Mike83 | 14 maart 2019

The Kochs support many roadblocks like ALEC in various local regions to keep their pipeline of fossil fuel burning and adding to their $100 billion wealth. These guys are in their 90's so I wonder who is really behind their war against progress. It would be a miracle if these people would have a change of heart before they die.

Mike83 | 15 maart 2019

The lobbyists and politicians for fossil fuel interests.

blue adept | 16 maart 2019

PG&E has already filed bankruptcy and now SoCal Edison is disseminating disingenuous commentary through various media channels in the form of reports about how they were already financially stressed because of previous payouts due to faulty/poorly maintained equipment-caused fires as a means of prepping for the inevitable following the release of a report by the Ventura County Fire Department:

Coverage form a local outlet:

Where their (SoCal Edison) equipment was determined to be the cause of the Thomas/Camp fire!

Perhaps the most annoying aspect of all of these man-made fires and the resultant loss of life and property is that they were avoidable/easily could've been prevented if only the respective utility companies (PG&E and SoCal Edison) had only performed routine maintenance and keep their infrastructure in proper operating condition.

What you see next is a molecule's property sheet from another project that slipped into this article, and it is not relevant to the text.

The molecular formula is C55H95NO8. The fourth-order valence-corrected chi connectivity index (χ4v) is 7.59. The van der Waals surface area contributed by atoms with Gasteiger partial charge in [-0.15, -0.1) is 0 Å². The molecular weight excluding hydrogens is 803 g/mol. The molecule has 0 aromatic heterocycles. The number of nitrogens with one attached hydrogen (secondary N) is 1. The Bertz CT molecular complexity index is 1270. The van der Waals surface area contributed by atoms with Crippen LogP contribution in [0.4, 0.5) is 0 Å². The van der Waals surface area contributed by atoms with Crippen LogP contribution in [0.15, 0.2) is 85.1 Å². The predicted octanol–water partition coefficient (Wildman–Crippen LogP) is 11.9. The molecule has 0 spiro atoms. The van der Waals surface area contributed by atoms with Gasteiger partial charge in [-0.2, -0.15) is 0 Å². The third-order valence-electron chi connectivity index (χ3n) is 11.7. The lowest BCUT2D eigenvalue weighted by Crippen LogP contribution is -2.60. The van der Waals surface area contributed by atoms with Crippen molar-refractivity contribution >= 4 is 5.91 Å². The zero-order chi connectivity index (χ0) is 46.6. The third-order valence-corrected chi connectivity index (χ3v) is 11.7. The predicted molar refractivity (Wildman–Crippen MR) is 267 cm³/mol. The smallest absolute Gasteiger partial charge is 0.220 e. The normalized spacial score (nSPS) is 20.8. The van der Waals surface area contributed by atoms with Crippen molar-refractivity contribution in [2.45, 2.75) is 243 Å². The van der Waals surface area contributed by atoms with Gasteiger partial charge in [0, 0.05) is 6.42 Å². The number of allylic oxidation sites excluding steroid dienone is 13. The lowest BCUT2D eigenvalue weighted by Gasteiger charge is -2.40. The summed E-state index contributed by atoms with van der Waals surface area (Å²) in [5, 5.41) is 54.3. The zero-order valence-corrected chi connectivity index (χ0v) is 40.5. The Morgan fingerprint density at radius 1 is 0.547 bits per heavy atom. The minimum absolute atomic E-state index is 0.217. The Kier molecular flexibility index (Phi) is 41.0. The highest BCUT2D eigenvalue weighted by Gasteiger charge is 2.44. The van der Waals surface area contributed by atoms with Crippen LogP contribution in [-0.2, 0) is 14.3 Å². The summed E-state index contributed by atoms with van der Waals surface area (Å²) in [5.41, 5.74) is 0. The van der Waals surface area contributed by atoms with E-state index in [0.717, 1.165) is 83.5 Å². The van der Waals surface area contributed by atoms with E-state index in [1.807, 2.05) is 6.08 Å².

Sad for people to have had to lose their lives over laziness or greed.

blue adept | 16 maart 2019

Especially at the hands of those who we look/trust to be responsible for safely providing our energy needs.

Mike83 | 18 maart 2019

Public Utilities ???? It seems they are controlled by Koch funded ALEC and other groups to keep building fossil fuel power plants. Also look at the enormous costs of decommissioning Nuclear Power Plants and passing the costs on to the common rate payers. The Trump/GOP wants to gut all regulations so these fossil fuel monopolies can make more money, create more Global Warming, pollute our water and scenery, destroy wild places and hide facts from the American people at the same time rewarding them with tax breaks and incentives to keep drilling.

They also suck money from California to fund their giveaways to the fossil fuel welfare recipients while claiming they are providing Jobs mine coal; there must be at least 100 jobs saved?